for quite a while.  It's called an espresso machine.  Starbucks has
never learned how to use one and never learned how to roast their
coffee for one either.  How is the Clover going to change this?  It
won't.  Starbucks hasn't learned a thing about coffee in all their
years of business.  For the most part they have made a good business
of selling flavored milk drinks to the masses.  Any true coffee shop
will be able to compete with that business model.
Cameron
On Sat, Mar 22, 2008 at 5:12 PM, Bryan Wray
 wrote:
<Snip>
-- 
ceforde
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13) From: Brett Mason
"Starbucks hasn't learned a thing about coffee in all their years of business"
I disagree.  You may want a history lesson...
Brett
On Tue, Mar 25, 2008 at 11:43 PM, Cameron Forde  wrote:
<Snip>
-- 
Cheers,
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14) From: Jarred Vallozzi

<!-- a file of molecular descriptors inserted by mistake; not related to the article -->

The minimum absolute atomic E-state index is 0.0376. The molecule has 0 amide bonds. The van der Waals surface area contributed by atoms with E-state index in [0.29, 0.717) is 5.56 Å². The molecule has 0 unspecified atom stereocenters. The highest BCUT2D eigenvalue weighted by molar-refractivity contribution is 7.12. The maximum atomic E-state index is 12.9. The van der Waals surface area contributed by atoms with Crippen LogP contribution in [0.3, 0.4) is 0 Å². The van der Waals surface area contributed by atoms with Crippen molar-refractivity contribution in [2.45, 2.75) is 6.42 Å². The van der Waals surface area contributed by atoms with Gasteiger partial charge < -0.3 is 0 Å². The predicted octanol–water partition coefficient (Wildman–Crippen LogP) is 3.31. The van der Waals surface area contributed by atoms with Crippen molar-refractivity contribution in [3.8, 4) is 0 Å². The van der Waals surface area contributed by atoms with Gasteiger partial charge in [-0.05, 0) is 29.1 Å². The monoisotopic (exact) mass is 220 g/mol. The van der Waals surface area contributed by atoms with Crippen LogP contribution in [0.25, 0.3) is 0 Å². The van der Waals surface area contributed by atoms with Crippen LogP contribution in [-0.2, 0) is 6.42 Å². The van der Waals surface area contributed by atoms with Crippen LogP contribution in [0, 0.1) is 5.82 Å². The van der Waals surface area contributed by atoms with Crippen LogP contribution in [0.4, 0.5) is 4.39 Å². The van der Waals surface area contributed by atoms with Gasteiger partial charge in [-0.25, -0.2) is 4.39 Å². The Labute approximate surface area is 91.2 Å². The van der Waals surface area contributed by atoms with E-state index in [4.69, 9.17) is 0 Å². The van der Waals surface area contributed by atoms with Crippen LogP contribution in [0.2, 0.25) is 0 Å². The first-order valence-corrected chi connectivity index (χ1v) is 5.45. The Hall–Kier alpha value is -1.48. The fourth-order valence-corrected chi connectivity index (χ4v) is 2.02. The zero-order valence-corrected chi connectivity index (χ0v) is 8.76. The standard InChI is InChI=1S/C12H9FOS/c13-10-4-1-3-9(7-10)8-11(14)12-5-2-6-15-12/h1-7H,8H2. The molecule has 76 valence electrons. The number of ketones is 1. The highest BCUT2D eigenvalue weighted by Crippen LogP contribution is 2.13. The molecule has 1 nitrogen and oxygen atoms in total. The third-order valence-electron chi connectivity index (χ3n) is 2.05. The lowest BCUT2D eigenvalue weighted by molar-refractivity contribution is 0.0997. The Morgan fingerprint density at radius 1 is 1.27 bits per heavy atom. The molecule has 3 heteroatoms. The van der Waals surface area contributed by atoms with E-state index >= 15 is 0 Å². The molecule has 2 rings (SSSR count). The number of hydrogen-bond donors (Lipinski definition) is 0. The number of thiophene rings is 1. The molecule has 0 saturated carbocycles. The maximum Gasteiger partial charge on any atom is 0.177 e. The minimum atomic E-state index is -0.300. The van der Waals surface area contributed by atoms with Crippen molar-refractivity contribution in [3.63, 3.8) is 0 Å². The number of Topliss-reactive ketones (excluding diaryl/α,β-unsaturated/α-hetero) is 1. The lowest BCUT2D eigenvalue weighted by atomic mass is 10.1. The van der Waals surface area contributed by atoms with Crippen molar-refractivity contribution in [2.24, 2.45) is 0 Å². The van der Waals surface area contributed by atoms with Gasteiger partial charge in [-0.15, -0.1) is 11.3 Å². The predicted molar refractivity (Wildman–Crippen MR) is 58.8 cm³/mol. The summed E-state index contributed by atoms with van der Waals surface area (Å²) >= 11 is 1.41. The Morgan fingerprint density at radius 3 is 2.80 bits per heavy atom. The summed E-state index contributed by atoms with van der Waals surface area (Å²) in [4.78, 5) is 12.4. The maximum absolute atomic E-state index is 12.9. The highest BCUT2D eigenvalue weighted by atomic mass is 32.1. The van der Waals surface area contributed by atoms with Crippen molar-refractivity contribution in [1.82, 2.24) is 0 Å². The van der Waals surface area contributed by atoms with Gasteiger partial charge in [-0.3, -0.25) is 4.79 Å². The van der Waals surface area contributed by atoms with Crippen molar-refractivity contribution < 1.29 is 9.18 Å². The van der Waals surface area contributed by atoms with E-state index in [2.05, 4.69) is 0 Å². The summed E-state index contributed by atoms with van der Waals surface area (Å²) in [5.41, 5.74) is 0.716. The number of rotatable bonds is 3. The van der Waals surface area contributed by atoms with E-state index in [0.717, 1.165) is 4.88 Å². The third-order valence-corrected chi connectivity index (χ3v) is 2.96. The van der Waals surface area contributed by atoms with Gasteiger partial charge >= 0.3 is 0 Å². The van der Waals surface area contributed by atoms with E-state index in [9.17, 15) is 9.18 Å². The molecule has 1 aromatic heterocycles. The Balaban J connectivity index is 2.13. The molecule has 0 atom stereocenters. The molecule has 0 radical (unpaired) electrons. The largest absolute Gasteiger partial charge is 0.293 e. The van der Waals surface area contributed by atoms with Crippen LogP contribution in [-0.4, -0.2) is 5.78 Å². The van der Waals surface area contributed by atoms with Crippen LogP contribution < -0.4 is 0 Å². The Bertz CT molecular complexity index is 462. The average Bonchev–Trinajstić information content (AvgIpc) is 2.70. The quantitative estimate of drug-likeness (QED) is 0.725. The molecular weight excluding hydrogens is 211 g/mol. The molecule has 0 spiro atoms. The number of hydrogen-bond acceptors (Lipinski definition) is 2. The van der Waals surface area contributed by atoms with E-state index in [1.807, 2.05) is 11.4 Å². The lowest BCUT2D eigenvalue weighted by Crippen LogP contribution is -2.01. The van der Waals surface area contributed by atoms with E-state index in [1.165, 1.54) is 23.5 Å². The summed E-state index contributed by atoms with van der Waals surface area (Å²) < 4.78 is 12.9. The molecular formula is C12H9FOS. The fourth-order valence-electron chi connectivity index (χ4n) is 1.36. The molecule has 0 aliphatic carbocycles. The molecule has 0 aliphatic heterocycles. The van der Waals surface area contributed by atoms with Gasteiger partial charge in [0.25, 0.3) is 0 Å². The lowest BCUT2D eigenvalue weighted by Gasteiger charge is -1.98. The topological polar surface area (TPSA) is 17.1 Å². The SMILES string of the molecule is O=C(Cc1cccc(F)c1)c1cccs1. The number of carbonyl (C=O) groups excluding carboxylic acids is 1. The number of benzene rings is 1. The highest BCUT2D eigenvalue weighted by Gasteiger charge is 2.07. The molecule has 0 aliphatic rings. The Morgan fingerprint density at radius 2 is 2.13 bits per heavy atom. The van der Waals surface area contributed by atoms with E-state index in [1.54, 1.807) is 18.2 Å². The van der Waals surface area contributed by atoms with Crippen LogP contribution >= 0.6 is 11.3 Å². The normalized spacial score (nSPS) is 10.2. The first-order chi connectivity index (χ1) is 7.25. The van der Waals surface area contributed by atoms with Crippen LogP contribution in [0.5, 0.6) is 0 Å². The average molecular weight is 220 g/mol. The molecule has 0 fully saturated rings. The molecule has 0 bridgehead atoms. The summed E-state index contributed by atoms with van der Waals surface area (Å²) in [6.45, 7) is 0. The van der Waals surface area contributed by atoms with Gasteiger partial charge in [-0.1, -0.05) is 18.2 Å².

Yet I would agree a small shop can most definitely still compete.  A
Starbucks with a Clover is like a Crest tooth brush with rubber grips.  It
is just a name brand doing the new and improved bit.  A small shop still has
superior beans, roast, extraction, atmosphere, and service, at which point
it just becomes a matter of marketing.  Am I wrong?
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15) From: Rich
No, Jarred, you are spot on.  The small shop will always survive even if 
they can not compete on he possible lower price as long as they provide 
the items you mention.  These are the items that the new management of 
*$ wants to provide / simulate if possible also.
Jarred Vallozzi wrote:
<Snip>
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16) From: Jared
The conspiracy theorist in me wonders if the clover was purchased by
starbucks to suppress the technology the way people think the big three auto
makers keep buying 100mile per gallon engines from garage mechanics only to
suppress the technology.  (I don't actually think this but it is a fun
angle.)  Jared
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17) From: Brett Mason